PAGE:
Hi everyone, my name is Alaks Sevugan (Senior SCVMM Program Manager) and today I’d like to go over the concept of Services in SCVMM 2012. A Service is the deployed instance of a collection of Virtual machines with applications, OS roles and features that work together for providing a Service to the end customers (e.g. any web based application with a database back end, with different parts of the application are installed in multiple machines). Service definition in VMM 2012 includes machine definition as well as the applications. VMM can deploy MSDeploy packages that contain IIS web site definitions, Server App-V packages that contain Virtualized Applications and SQL Server DAC packages that contain database definitions.
So, how do we define what will be included in a Service?
Service Template is your answer. Service Templates contain the definitions for machines, its connectivity, application definitions etc and is the starting point for a VM or a service. Service templates differ from VM templates, in one important aspect – they are source of truth for the deployed services. Today in VMM, creating a VM from a VM template is a fire-and-forget operation, once the VM is created it has no relation whatsoever with the VM template it was created from. Whereas the Services are always be linked to the Service Templates that they were created from. This way you have a central location holding the intent or the truth and less chance of different instances drifting from the desired configuration. This is also required for updating the deployed instances and for supporting scale out of services. If you need to update a deployed instance of the Service, you need to first create a new version of the service template, associate it with an already running instance and then just update the instance to match the new version of the template.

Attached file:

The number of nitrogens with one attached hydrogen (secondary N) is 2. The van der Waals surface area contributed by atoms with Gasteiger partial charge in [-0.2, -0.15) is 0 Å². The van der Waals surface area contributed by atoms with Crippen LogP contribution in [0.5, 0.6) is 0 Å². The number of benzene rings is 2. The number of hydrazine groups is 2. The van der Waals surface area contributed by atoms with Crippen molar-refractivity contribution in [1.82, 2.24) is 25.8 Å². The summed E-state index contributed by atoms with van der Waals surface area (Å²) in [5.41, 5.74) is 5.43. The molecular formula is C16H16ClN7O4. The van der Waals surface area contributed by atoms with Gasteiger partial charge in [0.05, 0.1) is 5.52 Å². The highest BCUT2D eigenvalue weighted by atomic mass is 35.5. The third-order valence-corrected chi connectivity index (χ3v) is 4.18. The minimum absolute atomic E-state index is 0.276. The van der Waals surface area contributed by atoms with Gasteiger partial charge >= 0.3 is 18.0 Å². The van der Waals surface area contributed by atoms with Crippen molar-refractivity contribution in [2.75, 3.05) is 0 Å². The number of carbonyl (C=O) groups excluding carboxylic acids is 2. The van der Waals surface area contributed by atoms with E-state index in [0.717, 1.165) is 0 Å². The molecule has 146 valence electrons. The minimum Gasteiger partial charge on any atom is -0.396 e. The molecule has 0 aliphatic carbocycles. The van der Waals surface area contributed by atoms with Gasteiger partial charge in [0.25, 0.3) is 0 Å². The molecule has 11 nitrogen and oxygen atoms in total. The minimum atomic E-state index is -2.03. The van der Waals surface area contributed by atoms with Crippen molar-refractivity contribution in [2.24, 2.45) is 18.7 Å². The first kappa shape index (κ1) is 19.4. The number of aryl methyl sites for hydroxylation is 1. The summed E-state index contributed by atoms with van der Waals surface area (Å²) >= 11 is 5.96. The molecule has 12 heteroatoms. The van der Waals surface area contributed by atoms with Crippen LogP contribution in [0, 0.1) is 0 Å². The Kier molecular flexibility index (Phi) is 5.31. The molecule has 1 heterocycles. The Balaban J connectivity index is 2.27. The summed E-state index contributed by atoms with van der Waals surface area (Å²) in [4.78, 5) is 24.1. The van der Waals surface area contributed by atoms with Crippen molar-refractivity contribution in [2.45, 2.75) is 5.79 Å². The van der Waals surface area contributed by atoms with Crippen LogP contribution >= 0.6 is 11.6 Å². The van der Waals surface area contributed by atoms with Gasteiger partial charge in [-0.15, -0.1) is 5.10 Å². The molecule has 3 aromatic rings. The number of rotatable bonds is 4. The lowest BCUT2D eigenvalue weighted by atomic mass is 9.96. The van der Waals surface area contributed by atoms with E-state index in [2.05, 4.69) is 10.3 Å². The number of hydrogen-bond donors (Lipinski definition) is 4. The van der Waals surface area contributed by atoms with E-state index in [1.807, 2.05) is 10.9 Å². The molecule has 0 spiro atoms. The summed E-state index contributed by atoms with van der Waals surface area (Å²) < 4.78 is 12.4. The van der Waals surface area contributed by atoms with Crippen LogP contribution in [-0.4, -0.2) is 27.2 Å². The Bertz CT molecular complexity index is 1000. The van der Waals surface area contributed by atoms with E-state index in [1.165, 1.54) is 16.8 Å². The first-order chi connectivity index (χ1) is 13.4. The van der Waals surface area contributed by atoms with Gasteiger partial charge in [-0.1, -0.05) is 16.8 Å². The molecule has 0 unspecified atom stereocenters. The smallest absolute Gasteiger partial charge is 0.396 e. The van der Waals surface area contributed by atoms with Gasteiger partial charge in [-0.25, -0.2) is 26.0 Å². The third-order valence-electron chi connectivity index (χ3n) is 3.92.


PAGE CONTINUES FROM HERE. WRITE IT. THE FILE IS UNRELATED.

Why use Services?
1. Services help you to model and manage multi-tier applications across a group of machines as a single unit.
2. Services help you to handle peak load for your application, by enabling automatic or manual scale out.
3. Services give you the ability to compose OS images and applications dynamically at deployment time. This allows you to manage fewer OS images and this can lead to significant savings.
Service Lifecycle Management
Here is the typical Service Management Lifecycle in VMM 2012.
We will look at more details about each step in the Service management lifecycle in subsequent blog posts.
Until then ciao!
Alaks Sevugan | Senior Program Manager
The App-V Team blog: http://blogs.technet.com/appv/ The WSUS Support Team blog: http://blogs.technet.com/sus/ The SCMDM Support Team blog: http://blogs.technet.com/mdm/ The ConfigMgr Support Team blog: http://blogs.technet.com/configurationmgr/ The SCOM 2007 Support Team blog: http://blogs.technet.com/operationsmgr/ The SCVMM Team blog: http://blogs.technet.com/scvmm/ The MED-V Team blog: http://blogs.technet.com/medv/ The DPM Team blog: http://blogs.technet.com/dpm/ The OOB Support Team blog: http://blogs.technet.com/oob/ The Opalis Team blog: http://blogs.technet.com/opalis The Service Manager Team blog: http: http://blogs.technet.com/b/servicemanager The AVIcode Team blog: http: http://blogs.technet.com/b/avicode The System Center Essentials Team blog: http: http://blogs.technet.com/b/systemcenteressentials The Server App-V Team blog: http: http://blogs.technet.com/b/serverappv
Very much like windows azure. But yes this is the right place to do it:. How can manage the drift and do compliance will be interesting
What kind of compliance are you looking at? thanks!